We asked you to help us gauge how inclusive the sports media industry is for people who are LGBT, and to tell us about your experiences. Here are the results of your responses…
Key findings on the sports media industry
- Over 45% of LGBT people in sports media surveyed are either in the closet at work or are only out to their close work friends and colleagues
- 45.2% of all people working in sports media who took our survey say they have witnessed or have been personally subjected to anti-LGBT language or behaviour in the last two years
- 18.6% of LGBT people in sports media that we surveyed either feel they have been discriminated against on the basis of sexual orientation or gender identity while looking for work or going for a promotion in the last two years, or feel that discrimination could have affected their career in this way
- More than three in 10 of all people working in sports media who took our survey believe their industry is underperforming on inclusion for people who aren’t heterosexual
- More than three quarters of all people working in sports media who took our survey believe their industry is underperforming on inclusion for trans and non-binary people
On 24 September, our network opened a short survey to assess LGBT inclusion in sports media, in advance of BCOMS’ #DWord3 conference on diversity in the industry.
The survey was open to all, and was anonymous. It closed on 28 October.
We wanted to gain a better understanding of the situation in sports media across the UK, and where there may be ongoing challenges.
We were particularly keen to get responses from LGBT people who are working, or have worked, in our industry.
You might ask… does any of this really matter? Our experience tells us that it does – but you don’t have to take our word for it. Increasingly, big businesses understand the importance of being LGBT-inclusive and are making it an integral part of their workplace culture and recruitment strategies. Watch this video released by the Vodafone Group during Pride Month in July 2018…
Our survey results
The Sports Media LGBT+ survey received 82 responses in total, with 67 of those coming from people – both LGBT and straight – who say they are either currently working in sports media, have worked in the industry in the past, or are seeking employment in this area.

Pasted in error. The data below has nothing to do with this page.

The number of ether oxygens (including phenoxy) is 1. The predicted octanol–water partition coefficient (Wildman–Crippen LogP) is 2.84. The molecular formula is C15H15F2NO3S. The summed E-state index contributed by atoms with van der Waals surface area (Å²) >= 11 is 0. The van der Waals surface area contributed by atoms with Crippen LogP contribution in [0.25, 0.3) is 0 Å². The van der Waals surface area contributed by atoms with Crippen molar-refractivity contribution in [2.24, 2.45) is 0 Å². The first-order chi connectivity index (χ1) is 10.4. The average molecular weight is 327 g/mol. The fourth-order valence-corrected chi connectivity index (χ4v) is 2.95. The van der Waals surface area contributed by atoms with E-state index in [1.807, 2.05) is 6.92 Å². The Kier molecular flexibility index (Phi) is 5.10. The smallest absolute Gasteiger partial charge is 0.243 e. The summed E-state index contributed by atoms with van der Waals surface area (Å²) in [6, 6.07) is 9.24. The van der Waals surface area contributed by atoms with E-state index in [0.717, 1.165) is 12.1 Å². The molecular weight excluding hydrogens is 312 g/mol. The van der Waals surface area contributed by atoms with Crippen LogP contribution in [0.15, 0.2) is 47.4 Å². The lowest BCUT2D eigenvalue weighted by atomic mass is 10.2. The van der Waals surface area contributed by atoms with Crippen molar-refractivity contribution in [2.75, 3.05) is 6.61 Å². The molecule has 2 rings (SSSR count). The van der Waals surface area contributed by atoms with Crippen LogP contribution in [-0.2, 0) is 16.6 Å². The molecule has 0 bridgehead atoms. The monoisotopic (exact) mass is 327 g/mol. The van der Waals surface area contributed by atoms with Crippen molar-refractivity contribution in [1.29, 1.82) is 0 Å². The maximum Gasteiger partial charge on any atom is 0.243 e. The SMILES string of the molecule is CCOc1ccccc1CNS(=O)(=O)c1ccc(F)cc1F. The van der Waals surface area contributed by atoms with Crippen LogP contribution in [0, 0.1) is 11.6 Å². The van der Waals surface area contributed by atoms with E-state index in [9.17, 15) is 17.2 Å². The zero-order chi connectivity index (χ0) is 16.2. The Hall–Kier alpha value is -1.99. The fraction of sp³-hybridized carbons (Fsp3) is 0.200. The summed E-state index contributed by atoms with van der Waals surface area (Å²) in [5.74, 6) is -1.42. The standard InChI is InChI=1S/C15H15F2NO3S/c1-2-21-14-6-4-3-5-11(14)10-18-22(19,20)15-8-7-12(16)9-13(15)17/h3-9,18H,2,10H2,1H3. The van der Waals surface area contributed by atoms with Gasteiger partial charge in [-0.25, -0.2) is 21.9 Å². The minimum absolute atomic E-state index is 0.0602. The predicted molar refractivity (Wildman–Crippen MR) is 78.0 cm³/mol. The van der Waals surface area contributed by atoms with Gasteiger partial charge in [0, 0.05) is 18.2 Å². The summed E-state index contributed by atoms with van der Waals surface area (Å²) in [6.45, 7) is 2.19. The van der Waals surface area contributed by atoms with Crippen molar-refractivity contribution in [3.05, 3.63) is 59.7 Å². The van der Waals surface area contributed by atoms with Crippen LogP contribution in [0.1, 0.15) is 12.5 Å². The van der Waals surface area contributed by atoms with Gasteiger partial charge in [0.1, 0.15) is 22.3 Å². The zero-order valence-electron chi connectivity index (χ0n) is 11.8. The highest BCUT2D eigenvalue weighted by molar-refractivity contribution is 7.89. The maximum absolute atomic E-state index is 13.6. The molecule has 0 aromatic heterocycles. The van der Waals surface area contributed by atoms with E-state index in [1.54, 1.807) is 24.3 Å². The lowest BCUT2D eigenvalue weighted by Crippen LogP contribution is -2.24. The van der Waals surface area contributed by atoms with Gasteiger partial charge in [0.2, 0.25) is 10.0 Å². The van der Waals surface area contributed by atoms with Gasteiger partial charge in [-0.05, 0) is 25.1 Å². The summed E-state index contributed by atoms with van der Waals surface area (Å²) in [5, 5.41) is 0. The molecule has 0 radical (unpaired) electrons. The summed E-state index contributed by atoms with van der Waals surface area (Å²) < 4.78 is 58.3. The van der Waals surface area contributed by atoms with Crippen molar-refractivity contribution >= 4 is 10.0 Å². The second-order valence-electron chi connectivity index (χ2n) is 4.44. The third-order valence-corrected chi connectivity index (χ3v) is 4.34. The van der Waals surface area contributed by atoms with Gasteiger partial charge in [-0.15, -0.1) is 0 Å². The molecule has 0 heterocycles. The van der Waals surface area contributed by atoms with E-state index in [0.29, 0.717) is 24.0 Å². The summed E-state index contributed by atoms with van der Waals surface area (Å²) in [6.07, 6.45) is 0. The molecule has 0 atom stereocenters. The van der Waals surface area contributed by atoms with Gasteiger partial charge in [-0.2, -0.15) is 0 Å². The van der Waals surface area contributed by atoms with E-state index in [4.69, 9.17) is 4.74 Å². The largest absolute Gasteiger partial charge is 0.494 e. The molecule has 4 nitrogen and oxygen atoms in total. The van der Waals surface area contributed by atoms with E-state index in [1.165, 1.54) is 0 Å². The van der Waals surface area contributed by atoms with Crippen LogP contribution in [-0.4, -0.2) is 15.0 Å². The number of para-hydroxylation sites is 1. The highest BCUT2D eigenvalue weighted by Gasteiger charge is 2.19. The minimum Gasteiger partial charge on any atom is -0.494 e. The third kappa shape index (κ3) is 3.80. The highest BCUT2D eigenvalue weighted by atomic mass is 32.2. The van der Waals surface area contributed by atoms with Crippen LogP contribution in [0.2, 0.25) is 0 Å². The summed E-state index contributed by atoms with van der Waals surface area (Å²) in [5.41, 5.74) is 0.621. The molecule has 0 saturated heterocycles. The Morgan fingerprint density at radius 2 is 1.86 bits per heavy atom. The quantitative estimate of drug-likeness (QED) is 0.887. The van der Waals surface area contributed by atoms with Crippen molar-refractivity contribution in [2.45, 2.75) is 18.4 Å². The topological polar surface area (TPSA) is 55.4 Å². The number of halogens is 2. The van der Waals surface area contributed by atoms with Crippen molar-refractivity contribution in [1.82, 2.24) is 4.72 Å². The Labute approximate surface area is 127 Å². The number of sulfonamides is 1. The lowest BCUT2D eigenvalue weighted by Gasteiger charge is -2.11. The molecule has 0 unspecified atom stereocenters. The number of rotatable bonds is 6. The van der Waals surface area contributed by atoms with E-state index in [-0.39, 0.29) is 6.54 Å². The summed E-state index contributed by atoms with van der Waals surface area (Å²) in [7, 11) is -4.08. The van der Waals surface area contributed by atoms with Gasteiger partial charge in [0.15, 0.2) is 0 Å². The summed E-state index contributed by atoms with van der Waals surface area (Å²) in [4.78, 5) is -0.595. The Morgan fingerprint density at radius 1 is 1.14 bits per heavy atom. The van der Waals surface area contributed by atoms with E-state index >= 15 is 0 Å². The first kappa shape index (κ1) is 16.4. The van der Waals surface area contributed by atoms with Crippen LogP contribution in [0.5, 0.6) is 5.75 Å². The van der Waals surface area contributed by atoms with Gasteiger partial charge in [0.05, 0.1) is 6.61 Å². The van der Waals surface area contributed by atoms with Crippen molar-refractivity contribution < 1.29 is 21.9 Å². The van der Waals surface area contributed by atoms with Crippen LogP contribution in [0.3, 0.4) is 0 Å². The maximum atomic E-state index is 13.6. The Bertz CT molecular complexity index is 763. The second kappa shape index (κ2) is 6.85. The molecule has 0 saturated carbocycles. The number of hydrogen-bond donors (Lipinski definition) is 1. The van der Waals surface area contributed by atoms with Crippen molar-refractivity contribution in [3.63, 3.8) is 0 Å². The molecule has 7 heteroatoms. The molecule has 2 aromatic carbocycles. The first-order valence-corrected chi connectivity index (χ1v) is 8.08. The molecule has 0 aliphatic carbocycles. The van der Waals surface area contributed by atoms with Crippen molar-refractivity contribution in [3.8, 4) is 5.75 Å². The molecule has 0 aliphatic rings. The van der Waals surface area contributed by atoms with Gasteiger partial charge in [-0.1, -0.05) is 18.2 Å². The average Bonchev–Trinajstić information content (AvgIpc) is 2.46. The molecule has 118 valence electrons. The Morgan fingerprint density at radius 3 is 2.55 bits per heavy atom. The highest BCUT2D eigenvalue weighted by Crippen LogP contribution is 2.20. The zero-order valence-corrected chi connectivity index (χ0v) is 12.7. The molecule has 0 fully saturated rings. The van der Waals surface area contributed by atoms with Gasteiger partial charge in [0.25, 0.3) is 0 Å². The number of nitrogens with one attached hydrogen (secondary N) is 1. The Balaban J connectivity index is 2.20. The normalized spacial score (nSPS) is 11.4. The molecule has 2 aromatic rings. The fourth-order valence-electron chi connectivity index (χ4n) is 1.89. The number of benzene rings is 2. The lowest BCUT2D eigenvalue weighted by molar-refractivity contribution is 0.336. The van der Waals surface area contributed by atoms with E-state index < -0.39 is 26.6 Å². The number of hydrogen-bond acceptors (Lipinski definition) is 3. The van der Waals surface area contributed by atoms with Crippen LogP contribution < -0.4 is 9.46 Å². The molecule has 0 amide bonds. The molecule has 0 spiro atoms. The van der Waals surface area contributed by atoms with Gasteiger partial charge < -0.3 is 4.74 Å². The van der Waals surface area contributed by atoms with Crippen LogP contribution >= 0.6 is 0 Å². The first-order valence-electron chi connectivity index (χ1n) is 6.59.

Here’s an overview of the respondents and their relationship with sports media…
From the overall group of 82 respondents, the 67 ‘sports media people’ were then asked a series of further questions, while the other 15 were taken to the end of the survey in order to answer a general question about their perceptions of our industry (more on that later).
Here’s some more information about that group of 67 who took our survey in full…
Location: 55 of our sports media respondents said they are currently based in the UK, with 33 of those in London and the South-East. Of the remaining 12 respondents, 11 were based abroad, while one person declined to reveal their location.
Age: More than 40% of sports media respondents were aged 25-34, which was the dominant age range. Of the rest, 7.5% said they were over 55 years of age, with 20.9% at the other end of the scale in the 18-24 bracket.
Ethnicity: 88.1% of sports media respondents said they were white. Five people recorded that they were mixed race, with the ‘black or black British’ and ‘Asian or Asian British’ options receiving one response each. One person declined to answer.
Disability: Two people from the sports media group of respondents said they considered themselves to be disabled.
Gender: 79.1% of sports media respondents who were asked the question ‘what best describes your gender?’ said they were male. 12 answered female, and two people said they identified as non-binary.
Sexuality: 45 of the sports media respondents said they weren’t heterosexual or straight (of this number, one person told us they were asexual). See the pie chart below for more detail on this part of the survey…
Being out at work
We asked the 44 sports media respondents who said they were lesbian, gay, bisexual or pansexual whether they were open about their sexual orientation in their respective workplaces…
From these results, we can see that just over a third of those who aren’t straight say they are out to everyone at work.
However, the rest exercise varying measures of control over who else at work knows about their sexuality. In 22.7% of cases, those surveyed who are lesbian, gay or bi are not out to anybody they work with. The same amount – 22.7% – say they are only out at work to their close friends and colleagues.
In order to learn more about our respondents’ workplaces, we asked the following supplementary question…
Drawing upon your personal experiences in the sports media industry, how LGBT-inclusive have you found the workplaces / work environments in which you have been or are currently employed?
35 people wrote responses. These largely reflected well on the sports media industry, with 22 citing a mostly positive experience. The others would best be described as mixed, or were negative.
Here’s a sample showing the range of those responses…
- “Extremely welcoming, open and supportive”
- “Very inclusive where I work. A non-issue, as a queer woman.”
- “Current company is getting much better at creating a more inclusive environment.”
- “My work is very inclusive – my decision not to share my orientation is personal.”
- “Better now than in the past, but the industry is still a “one of the lads” environment in which to work.”
- “Inclusive because they know I’m gay. Otherwise I would say probably not that inclusive.”
- “Mixed – not a negative environment, but not one which I’m comfortable being open within. My employer is starting initiatives to be more LGBT-inclusive, which is encouraging.”
- “Inclusive in the sense that I’m not personally discriminated against and I feel comfortable being openly gay around my colleagues. However, there are still clumsy comments from time to time, which I believe to be based on ignorance rather than malice.”